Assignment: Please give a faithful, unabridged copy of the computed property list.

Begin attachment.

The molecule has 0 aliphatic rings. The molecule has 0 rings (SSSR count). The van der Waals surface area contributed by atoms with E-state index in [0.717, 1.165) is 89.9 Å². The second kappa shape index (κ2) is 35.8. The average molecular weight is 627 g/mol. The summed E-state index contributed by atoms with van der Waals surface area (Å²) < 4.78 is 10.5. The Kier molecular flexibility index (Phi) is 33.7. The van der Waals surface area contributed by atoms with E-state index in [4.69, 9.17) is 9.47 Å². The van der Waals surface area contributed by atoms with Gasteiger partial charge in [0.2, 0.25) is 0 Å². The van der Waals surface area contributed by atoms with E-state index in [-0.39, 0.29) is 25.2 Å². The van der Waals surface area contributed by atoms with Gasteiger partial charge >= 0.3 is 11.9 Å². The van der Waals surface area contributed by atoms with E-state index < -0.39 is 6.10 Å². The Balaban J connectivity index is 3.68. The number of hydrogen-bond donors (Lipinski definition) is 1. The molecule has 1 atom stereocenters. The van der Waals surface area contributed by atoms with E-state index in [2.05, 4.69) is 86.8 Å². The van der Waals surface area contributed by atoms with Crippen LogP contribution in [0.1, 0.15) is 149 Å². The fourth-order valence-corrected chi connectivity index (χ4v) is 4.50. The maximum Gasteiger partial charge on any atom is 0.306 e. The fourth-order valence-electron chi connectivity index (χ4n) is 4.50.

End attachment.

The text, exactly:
The molecule has 0 aliphatic rings. The molecule has 0 rings (SSSR count). The van der Waals surface area contributed by atoms with E-state index in [0.717, 1.165) is 89.9 Å². The second kappa shape index (κ2) is 35.8. The average molecular weight is 627 g/mol. The summed E-state index contributed by atoms with van der Waals surface area (Å²) < 4.78 is 10.5. The Kier molecular flexibility index (Phi) is 33.7. The van der Waals surface area contributed by atoms with E-state index in [4.69, 9.17) is 9.47 Å². The van der Waals surface area contributed by atoms with Gasteiger partial charge in [0.2, 0.25) is 0 Å². The van der Waals surface area contributed by atoms with E-state index in [-0.39, 0.29) is 25.2 Å². The van der Waals surface area contributed by atoms with Gasteiger partial charge >= 0.3 is 11.9 Å². The van der Waals surface area contributed by atoms with E-state index < -0.39 is 6.10 Å². The Balaban J connectivity index is 3.68. The number of hydrogen-bond donors (Lipinski definition) is 1. The molecule has 1 atom stereocenters. The van der Waals surface area contributed by atoms with E-state index in [2.05, 4.69) is 86.8 Å². The van der Waals surface area contributed by atoms with Crippen LogP contribution in [0.1, 0.15) is 149 Å². The fourth-order valence-corrected chi connectivity index (χ4v) is 4.50. The maximum Gasteiger partial charge on any atom is 0.306 e. The fourth-order valence-electron chi connectivity index (χ4n) is 4.50.